Richard H. Ranger – Inventor of the Wireless Photoradiogram
Richard H. Ranger (b. June 13, 1889, d. January 10, 1962) was an inventor credited with inventing the wireless photoradiogram, also known as the transoceanic radio facsimile, a precursor to today’s facsimile machines.
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Born in Indianapolis, Indiana, through his career he was an inventor, electrical engineer, and music engineer. After serving in the U.S. Army Signal Corps in World War I, he attended MIT later in life.
In World War II, he once again joined the U.S. Army Signal Corps being put in charge of communications and radar in Orlando, Florida at the Radio and Radar Test Labs. Later he was present in Germany at the end of the war to investigate the German communications technology.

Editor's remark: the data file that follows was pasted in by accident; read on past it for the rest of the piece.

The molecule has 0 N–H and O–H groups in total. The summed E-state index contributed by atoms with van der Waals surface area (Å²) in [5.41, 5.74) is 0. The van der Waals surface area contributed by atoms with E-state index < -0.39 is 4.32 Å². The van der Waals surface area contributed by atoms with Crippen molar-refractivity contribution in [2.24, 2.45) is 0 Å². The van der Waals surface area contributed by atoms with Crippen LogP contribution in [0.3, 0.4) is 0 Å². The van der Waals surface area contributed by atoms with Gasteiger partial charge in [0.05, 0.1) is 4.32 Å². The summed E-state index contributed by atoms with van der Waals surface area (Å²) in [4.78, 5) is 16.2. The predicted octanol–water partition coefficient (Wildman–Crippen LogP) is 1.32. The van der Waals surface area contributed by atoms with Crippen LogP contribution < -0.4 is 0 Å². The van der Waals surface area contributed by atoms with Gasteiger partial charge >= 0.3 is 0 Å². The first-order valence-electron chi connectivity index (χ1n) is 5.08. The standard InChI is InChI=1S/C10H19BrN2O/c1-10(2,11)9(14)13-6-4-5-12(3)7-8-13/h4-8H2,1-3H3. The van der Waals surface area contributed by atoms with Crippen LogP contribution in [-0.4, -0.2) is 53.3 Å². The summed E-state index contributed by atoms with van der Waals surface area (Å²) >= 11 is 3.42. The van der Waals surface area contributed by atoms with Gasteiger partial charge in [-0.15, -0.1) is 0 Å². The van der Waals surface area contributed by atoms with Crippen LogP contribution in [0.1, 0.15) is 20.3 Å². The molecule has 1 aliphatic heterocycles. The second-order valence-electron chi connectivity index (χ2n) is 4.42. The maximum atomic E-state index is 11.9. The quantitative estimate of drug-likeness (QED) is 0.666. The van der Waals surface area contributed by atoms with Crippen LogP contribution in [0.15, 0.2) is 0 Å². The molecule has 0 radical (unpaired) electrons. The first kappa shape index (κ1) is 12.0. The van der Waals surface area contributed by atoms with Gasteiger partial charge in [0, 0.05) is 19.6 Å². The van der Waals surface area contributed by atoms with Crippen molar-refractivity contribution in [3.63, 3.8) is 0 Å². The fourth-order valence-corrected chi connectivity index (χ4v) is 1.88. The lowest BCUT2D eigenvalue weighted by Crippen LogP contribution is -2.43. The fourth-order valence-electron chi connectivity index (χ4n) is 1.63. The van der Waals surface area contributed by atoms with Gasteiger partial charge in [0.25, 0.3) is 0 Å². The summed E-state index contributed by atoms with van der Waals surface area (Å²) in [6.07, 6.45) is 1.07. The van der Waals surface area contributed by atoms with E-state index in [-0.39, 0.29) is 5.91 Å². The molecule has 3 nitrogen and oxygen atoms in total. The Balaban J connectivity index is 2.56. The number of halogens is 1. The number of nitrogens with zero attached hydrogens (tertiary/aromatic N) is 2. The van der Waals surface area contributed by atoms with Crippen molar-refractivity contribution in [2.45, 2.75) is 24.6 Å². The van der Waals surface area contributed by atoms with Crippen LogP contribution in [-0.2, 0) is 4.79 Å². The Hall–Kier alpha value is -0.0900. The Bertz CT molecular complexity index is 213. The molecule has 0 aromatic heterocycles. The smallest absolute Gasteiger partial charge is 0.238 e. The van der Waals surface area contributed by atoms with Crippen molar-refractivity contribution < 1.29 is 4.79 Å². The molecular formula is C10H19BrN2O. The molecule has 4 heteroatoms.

The photoradiogram entered commercial use in 1926.
- New Jersey Inventors Hall of Fame
- Time Magazine 1924 – Photographs turned into Radio Waves
- Time Magazine 1925 – Wireless Photography
- Alexander Bain – Experimental Fax Machine between 1843 and 1846
- Arthur Korn – Developed Fax Machine for Transmitting Photographs
- Edouard Belin – Inventor of the Bélinographe
- Frederick Bakewell – Improved Bain’s Facsimile Machine
- Giovanni Caselli – Inventor of the Pantelegraph. Sent images 800km across telegraph wires 9 years before Alexander Graham Bell’s Telephone Patent
- Herbert E. Ives – Sent first color fax
- Richard H. Ranger – Invented first Transatlantic Radio Fax
- Rudolf Hell – Invented the Hellschreiber
- Shelford Bidwell – Research in the field of “Telephotography”